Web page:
Chronic pain can cause immense strain on a person, not only physically, but mentally as well.
It can be particularly difficult as chronic pain is often described as an ‘invisible illness’, to which outsiders can be unaware of. This can make it harder for people with chronic pain to seek support from others, as it may not be outwardly obvious to them.
What defines chronic pain?
Chronic pain refers to persistent pain that lasts longer than six months or more. It impacts a person’s ability to perform their daily activities, and may impact their ability to work.
Chronic pain is an umbrella term for a number of conditions which cause chronic pain as a main symptom.
What causes chronic pain?
Chronic pain does not always have a definitive cause. For some, it is a symptom of a long-lasting condition such as arthritis or cancer.
For others, chronic pain is caused by an injury or onset of an illness — which causes changes to a person’s body which can make it more sensitive to pain. These changes can remain in one’s body even after they have healed from the injury or illness.
Injuries such as a sprain, a broken bone or fracture, or an infection can leave a person with chronic pain, even after they have ‘healed’ from that injury.
Additionally, chronic pain can be caused by psychological factors such as stress, anxiety and depression — this type of pain is called ‘psychogenic pain’.
In chronic pain, it can be common for each of these causes to overlap, contributing to the overall chronic pain which may affect different parts of the body.
How is chronic pain usually treated?
Chronic pain can be managed with prescription or over the counter medicine, physical therapy, and surgery if required. Often these treatments need to be combined with psychological techniques to build resilience and cope with feelings of depression and anxiety related to their chronic pain.
Actionable steps to cope with chronic pain
Higher stress levels in the body spike a person’s cortisol levels, and they may experience tense muscles, gut and digestion issues and lower immunity. In turn, this can amplify chronic pain as the body is not performing optimally to cope with this chronic pain.
In order to reduce stress levels, a person should try and incorporate stress management techniques into their lifestyle.
These may include:
- Meditation and breathing exercises
- Reading for leisure — especially books on pain management and self help strategies
- Practicing yoga (if able)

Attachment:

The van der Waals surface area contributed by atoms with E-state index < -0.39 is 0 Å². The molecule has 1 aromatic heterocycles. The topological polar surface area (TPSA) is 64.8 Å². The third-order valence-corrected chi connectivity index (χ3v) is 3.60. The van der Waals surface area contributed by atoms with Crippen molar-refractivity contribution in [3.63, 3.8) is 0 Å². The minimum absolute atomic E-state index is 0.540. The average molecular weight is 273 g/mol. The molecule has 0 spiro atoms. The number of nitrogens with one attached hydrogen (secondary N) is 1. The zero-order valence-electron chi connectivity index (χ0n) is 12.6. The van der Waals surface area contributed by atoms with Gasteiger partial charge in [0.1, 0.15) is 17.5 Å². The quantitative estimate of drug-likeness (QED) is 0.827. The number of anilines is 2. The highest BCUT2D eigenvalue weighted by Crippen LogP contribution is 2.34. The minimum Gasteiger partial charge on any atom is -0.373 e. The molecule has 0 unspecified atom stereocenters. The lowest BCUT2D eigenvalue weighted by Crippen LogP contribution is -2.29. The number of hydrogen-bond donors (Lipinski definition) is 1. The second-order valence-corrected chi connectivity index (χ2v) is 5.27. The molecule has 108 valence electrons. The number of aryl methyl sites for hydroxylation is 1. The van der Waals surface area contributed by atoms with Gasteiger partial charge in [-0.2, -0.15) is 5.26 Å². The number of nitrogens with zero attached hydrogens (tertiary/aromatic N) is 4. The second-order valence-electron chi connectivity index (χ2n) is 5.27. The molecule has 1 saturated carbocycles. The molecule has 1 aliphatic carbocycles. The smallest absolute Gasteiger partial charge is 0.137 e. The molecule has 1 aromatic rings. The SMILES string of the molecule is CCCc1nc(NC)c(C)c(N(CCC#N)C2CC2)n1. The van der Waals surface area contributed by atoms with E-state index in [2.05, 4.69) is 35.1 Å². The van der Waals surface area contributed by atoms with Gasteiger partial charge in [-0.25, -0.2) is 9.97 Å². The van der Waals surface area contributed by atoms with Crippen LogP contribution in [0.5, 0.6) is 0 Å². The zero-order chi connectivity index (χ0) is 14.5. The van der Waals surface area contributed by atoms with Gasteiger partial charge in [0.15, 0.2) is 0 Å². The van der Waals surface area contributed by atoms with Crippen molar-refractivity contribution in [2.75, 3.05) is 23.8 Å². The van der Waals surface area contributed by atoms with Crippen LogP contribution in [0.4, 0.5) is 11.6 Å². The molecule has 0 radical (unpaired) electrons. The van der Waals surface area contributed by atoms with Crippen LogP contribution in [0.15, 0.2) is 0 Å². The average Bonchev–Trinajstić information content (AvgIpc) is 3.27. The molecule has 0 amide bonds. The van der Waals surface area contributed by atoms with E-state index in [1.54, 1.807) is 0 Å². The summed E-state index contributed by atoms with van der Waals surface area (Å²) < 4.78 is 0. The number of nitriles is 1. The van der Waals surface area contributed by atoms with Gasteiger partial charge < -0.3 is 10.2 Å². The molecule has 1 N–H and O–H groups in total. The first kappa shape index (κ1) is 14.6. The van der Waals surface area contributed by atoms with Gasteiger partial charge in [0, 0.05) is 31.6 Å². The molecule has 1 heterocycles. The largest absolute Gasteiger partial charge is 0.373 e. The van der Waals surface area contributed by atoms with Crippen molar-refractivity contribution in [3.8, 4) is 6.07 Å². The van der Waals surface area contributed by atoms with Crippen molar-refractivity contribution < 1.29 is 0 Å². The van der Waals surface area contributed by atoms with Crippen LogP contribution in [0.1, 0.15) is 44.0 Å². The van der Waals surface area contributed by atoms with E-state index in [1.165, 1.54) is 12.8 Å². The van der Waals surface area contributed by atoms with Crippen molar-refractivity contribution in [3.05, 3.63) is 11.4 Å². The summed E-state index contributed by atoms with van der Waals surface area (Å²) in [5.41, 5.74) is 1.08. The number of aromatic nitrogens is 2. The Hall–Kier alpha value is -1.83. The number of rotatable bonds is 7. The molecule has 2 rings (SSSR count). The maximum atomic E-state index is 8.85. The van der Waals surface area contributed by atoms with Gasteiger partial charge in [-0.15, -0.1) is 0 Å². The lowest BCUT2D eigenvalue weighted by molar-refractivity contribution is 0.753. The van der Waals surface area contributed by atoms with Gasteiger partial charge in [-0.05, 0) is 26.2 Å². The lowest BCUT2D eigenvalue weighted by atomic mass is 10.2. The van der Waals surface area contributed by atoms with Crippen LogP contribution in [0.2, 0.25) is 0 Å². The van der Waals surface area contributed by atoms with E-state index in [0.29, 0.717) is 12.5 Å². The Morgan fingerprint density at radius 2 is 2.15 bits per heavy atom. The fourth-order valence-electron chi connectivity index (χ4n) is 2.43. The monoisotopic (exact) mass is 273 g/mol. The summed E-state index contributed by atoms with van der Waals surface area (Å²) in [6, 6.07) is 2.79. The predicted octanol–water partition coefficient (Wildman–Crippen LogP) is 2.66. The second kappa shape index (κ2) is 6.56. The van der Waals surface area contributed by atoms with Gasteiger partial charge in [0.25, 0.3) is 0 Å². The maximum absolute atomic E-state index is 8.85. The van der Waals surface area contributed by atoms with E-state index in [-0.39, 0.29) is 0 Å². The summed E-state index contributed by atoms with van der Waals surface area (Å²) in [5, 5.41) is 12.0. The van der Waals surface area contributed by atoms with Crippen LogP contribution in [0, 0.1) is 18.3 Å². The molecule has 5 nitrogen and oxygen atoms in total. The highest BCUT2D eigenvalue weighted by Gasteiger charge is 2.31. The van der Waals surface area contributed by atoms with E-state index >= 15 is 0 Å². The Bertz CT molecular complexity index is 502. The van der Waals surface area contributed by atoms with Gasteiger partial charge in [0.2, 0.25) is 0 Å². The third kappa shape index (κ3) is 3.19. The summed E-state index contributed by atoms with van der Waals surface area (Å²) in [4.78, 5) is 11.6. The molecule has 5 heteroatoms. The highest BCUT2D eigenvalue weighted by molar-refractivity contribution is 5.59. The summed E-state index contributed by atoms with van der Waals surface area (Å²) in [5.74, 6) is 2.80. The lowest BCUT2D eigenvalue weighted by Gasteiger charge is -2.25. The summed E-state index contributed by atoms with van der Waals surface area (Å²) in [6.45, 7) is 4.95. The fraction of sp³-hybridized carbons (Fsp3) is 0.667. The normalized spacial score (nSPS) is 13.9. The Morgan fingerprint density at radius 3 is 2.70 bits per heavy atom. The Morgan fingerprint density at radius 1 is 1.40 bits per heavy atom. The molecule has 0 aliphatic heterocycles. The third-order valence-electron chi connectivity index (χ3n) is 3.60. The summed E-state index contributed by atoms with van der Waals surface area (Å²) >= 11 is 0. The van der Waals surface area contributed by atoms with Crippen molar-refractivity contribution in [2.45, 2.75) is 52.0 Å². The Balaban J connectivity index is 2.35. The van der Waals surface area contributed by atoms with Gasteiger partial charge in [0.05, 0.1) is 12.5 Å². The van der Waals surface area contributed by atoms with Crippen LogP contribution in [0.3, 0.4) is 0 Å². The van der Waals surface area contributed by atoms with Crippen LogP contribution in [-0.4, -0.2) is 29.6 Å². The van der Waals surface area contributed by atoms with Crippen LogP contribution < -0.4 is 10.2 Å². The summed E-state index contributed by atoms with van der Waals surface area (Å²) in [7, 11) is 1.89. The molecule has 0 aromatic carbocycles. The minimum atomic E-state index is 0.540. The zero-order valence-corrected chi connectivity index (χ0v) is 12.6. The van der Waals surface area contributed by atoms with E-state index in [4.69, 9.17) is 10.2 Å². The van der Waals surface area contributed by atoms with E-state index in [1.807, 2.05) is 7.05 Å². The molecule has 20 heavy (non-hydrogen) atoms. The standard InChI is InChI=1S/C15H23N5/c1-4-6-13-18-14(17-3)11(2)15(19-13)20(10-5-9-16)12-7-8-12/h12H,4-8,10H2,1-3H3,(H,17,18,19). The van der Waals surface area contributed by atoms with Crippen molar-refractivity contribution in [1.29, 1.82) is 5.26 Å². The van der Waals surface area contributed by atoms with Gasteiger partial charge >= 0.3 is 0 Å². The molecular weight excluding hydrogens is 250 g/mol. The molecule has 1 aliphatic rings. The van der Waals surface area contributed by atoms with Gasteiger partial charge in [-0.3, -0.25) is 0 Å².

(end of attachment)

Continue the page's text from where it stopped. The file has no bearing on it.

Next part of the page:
A person’s outlook has a huge impact on mental health. Although it can be difficult remaining positive when suffering from chronic pain, it is important that one tries to by incorporating self care strategies.
Some actionable tips to maintaining a positive mindset include:
- Practicing gratitude — assessing things in one’s life they are grateful for. This may be family, friends, a career, pets etc.
- Building resilience
- Finding hobbies one enjoys — and allocating time for them regularly
- Treating oneself to rewards
- Surrounding oneself with positive support systems.
Engage in exercise
Exercise certainly isn’t easy for someone suffering chronic pain — however, it is always beneficial to get one’s body moving. Exercise is key for strength building, maintaining healthy joints, improving circulation and has positive psychological impacts through endorphin release.
A person with chronic pain should engage in an appropriate level of exercise which won’t flare up their pain symptoms too much. It is important for them to pace themselves and complete exercise in short bursts. Often a gentle walk is more than enough exercise for the day for a chronic pain sufferer.
Adopting a healthy diet
This is a fairly obvious point, but diet has huge impacts on health and on how a person feels overall. A healthy diet which is rich in fresh fruit and vegetables, high in fibre and contains enough protein is key for healthy functioning of all systems in the body.
Some other diet related pointers are:
- Reduce caffeine and alcohol intake
- Reduce refined sugar intake
- Taking a probiotic daily to help maintain gut health
- Reducing food and drinks which cause inflammation in the body
Utilise support systems
Maintaining good connections with friends and family is incredibly important, as it can detract focus on pain symptoms. In general, having good support around you is helpful for maintaining a more positive outlook and contributes to good mental health.
A great coping strategy is simply talking to others you trust about your experience, as it can reduce you internalising negative emotions surrounding chronic pain.
Reach out to a professional
There is absolutely no no shame in seeking professional support if you are struggling with your chronic pain. Not only can you learn strategies on how to cope, you can put in place an actionable plan to reduce and manage your chronic pain symptoms. You can consult a GP, a specialised pain management physician, or a psychologist for mental health support.
Another option is to utilise reputable disability services, to connect you to supports that can help you with your day-to-day activities. If you are receiving NDIS funding, you can engage a NDIS support coordinator to help optimise your NDIS plan and receive services and supports which will best help you manage your chronic pain.